Career Placement Services- CCCTC works with partners to help put people to work.
Instead of spending 20 million on a new jail. Renovate the existing jail as you agreed 10 years ago for 5 million (more than you need) and spend
2 million on Parker's Social and Economic Development Plan.
|Posted by [email protected] on November 14, 2012 at 1:15 PM|
Unity in Action Magazine is just one part of the plan. Innovation in technology changes every month; I challenged myself to create an innovative approach to socio-economic development. I started with what the people needed, and worked my way up. Some of the things that I realized is that there were a lot of great things going on in our community, but no one knew about them. Also I recognized that people needed to share their perspectives with each other- between people, between agencies and the people, between people and government. I realized that in order to help any of the people or families grow, you also have to address the mindset of the peers around them at the same time.
Unity in Action Magazine helps to improve the community by sharing more information, education, and perspective on issues that affect families and our community. I believed that working families had the best ideas on how to improve issues like education and I wanted them to have a voice. Also, there are so many great things going on the community that busy working families don't hear about. Especially with all of the news and important information that is shared online, it is really hard to keep up on the news that affects you and your family.
Parker has developed a plan to create jobs in America at an exponential rate.
We have to meet people where they are. Growing through construction is good, but it won't be enough because people don't like to do construction and math is a weakness in the under-skilled workforce. My plan addresses these concern and more, while creating transitional job opportunities that promote the growth of the economy as a whole.
The root cause of many of today's social and economic concerns is money, people need and want jobs.
|Posted by [email protected] on November 14, 2012 at 1:10 PM|
After graduating from the University of Illinois with a BA in Economics, I took a high paying job as District Manager of a grocery chain. After working an average of 55 hours per week, it didn't take me long to testify that money can't buy you happiness. I would rather live with a purpose- GOD'S Purpose.
I prayed to be his slave, while in tears at one of my weakest points. I had no idea the level of spiritual warfare that I was up against. I lost everything in a house fire, persecuted by those I loved, had years of work destroyed several times, and still living in poverty just to name a few. I believe GOD made me a witness to life struggles, so that I have gained compassion and understanding.
I believe GOD has given me an assignment to help improve social and economic conditions. Racism, injustice, & greed are threatening the strong fabric of our nation. Today our nation is at a crossroad. Our fore-father's led us through with the trust of GOD in their hearts, not hate. We must not look back but stand together and move forward to help improve our economy, end the suffering, and restore faith in the American dream.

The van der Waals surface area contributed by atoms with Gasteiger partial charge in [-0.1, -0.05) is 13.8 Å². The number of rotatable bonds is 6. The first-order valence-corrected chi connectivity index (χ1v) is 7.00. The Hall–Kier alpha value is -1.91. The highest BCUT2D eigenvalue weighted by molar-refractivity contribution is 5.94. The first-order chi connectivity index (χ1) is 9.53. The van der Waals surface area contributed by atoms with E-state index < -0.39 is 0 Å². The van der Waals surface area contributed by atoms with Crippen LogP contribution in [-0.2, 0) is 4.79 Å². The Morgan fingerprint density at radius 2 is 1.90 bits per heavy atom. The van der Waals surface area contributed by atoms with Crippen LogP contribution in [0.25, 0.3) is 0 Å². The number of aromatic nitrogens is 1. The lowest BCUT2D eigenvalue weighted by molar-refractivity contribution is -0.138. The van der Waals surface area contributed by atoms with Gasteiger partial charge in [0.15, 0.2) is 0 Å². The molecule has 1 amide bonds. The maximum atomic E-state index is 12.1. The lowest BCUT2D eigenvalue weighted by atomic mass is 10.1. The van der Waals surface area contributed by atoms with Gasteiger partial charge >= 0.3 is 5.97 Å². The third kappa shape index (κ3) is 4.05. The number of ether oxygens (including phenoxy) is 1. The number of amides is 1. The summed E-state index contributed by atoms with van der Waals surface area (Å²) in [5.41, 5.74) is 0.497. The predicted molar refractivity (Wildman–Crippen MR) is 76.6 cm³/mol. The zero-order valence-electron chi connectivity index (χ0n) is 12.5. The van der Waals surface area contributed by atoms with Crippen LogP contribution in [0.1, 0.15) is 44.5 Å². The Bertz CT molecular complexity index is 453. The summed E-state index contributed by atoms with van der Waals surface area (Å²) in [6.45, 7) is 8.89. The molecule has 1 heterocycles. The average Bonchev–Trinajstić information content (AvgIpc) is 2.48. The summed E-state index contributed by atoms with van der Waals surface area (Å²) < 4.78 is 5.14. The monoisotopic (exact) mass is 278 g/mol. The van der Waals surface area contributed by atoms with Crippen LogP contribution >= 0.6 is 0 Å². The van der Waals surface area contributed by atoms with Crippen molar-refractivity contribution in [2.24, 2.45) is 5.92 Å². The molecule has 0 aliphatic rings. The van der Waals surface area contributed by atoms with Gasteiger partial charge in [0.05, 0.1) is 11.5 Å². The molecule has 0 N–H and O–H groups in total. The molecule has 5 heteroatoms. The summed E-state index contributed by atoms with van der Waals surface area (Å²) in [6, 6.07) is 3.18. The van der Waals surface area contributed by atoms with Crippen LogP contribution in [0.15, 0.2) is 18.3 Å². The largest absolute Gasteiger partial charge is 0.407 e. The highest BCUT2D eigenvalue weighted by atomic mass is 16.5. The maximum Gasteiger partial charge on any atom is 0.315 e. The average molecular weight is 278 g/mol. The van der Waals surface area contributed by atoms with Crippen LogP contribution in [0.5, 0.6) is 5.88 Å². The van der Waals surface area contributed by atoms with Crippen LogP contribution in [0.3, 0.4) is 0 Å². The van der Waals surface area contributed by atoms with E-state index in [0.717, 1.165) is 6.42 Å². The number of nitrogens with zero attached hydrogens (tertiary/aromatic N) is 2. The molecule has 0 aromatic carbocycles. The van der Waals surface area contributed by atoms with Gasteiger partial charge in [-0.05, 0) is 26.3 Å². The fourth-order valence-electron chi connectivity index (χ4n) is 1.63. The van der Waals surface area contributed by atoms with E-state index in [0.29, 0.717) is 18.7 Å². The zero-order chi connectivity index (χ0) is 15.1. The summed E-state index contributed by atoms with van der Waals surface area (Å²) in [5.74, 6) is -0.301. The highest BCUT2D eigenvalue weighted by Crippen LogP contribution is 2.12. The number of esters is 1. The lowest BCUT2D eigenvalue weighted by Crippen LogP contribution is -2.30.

Most American's have one thing in common, we just want to provide for our family, worship, and live in peace. African-American communities have been living in a state of depression and recession for decades before America's 2007 economic meltdown. Mainstream media does a poor job of portraying African-American and poor people, which perpetuates negative stereotyping that feeds racially motivated actions. I want to change this. After Obama's election the reality of just how much racism and economic class is still operating within our system once again surfaced as being undeniable. What also surfaced is the masses who believe that the new generation of Americans has moved beyond race enough to realize that it is just a bunch of rich, selfish people isolated from the diversity of America and too ignorant to see the power behind Unity. There is enough for all of us...stop the oppression, stop the greed, stop the hate.
We as American's have to prove to the world that democracy works for the masses of the people in the country. Not just the people that happen to make it to the polls that day. In all of our advancements in technology when are we going to create a more 21st Century approaches to voting. For those that think that we are still in the “Jim Crow” era and parents raising their kids to judge people by the color of their skin need a reality check. You are NOW the minority.
|Posted by [email protected] on August 1, 2012 at 2:05 PM|
Parker's Thoughts on Travon Martin Case: What I ask Zimmerman:
“If you were scared why did you chase him. If you were chasing him then Trayvon was defending himself when or if he punched you.
What about all the men in jail for shooting someone that shot at them first?
So, every street fight has the right to kill?”
America is watching.
|Posted by [email protected] on February 4, 2012 at 5:00 AM|
Do you think Champaign County should spend money on a new jail?
Local social justice groups ask for your support in saying NO to a new jail; and YES to first funding community-based prevention programs.
“We need to invest in people, if our community is improving less people will go to jail."- Tanya Parker
|Posted by [email protected] on February 4, 2012 at 4:20 AM|
How can we improve law enforcement?
|Posted by [email protected] on October 15, 2011 at 7:35 PM|
By James K.
Nationally the unemployment rate continues to hover above 9%, nearly double that for African-Americans. This makes it hard for anyone to get a job. But as if it's not bad enough for everyone, some people have it even worse. I'm talking about those who have felony convictions, especially those who are on parole. In the past many thought of such people as outcasts-the marginalized troublemakers of society. Times have changed. There are more than thirteen million people in the U.S. walking around with felony convictions. We have something like five million people on parole and probation. We can't keep this many people at the margins forever. Read more in the Oct. 2011 issue of Unity in Action Magazine.